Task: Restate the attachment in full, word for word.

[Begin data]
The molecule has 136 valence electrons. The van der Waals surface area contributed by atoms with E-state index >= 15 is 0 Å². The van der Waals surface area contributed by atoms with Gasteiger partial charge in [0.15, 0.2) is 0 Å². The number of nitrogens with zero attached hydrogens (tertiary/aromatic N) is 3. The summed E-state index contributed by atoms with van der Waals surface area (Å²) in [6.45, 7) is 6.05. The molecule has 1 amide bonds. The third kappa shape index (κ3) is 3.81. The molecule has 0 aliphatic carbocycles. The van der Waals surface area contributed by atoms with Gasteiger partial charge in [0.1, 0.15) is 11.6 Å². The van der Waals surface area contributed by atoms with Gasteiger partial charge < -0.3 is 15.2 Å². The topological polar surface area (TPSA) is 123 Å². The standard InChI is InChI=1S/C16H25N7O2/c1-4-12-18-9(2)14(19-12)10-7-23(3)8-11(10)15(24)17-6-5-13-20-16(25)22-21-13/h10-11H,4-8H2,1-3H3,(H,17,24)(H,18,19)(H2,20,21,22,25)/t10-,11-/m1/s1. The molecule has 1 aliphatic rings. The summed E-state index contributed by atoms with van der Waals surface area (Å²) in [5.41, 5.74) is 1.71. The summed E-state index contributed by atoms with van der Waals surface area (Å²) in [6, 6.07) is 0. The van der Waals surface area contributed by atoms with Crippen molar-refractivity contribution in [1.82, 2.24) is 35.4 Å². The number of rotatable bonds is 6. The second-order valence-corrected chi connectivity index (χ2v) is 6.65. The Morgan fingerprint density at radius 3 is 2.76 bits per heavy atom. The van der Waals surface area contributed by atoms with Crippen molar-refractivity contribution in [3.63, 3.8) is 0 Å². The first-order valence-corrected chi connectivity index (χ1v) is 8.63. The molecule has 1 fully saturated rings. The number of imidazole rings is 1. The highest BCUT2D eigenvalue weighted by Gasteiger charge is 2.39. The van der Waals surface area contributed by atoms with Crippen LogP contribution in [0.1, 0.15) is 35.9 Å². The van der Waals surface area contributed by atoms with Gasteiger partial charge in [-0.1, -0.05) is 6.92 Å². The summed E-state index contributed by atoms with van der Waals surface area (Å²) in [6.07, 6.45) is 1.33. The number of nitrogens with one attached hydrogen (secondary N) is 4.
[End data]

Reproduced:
The molecule has 136 valence electrons. The van der Waals surface area contributed by atoms with E-state index >= 15 is 0 Å². The van der Waals surface area contributed by atoms with Gasteiger partial charge in [0.15, 0.2) is 0 Å². The number of nitrogens with zero attached hydrogens (tertiary/aromatic N) is 3. The summed E-state index contributed by atoms with van der Waals surface area (Å²) in [6.45, 7) is 6.05. The molecule has 1 amide bonds. The third kappa shape index (κ3) is 3.81. The molecule has 0 aliphatic carbocycles. The van der Waals surface area contributed by atoms with Gasteiger partial charge in [0.1, 0.15) is 11.6 Å². The van der Waals surface area contributed by atoms with Gasteiger partial charge < -0.3 is 15.2 Å². The topological polar surface area (TPSA) is 123 Å². The standard InChI is InChI=1S/C16H25N7O2/c1-4-12-18-9(2)14(19-12)10-7-23(3)8-11(10)15(24)17-6-5-13-20-16(25)22-21-13/h10-11H,4-8H2,1-3H3,(H,17,24)(H,18,19)(H2,20,21,22,25)/t10-,11-/m1/s1. The molecule has 1 aliphatic rings. The summed E-state index contributed by atoms with van der Waals surface area (Å²) in [5.41, 5.74) is 1.71. The summed E-state index contributed by atoms with van der Waals surface area (Å²) in [6, 6.07) is 0. The van der Waals surface area contributed by atoms with Crippen molar-refractivity contribution in [1.82, 2.24) is 35.4 Å². The number of rotatable bonds is 6. The second-order valence-corrected chi connectivity index (χ2v) is 6.65. The Morgan fingerprint density at radius 3 is 2.76 bits per heavy atom. The van der Waals surface area contributed by atoms with Crippen molar-refractivity contribution in [3.63, 3.8) is 0 Å². The first-order valence-corrected chi connectivity index (χ1v) is 8.63. The molecule has 1 fully saturated rings. The number of imidazole rings is 1. The highest BCUT2D eigenvalue weighted by Gasteiger charge is 2.39. The van der Waals surface area contributed by atoms with Crippen LogP contribution in [0.1, 0.15) is 35.9 Å². The van der Waals surface area contributed by atoms with Gasteiger partial charge in [-0.1, -0.05) is 6.92 Å². The summed E-state index contributed by atoms with van der Waals surface area (Å²) in [6.07, 6.45) is 1.33. The number of nitrogens with one attached hydrogen (secondary N) is 4.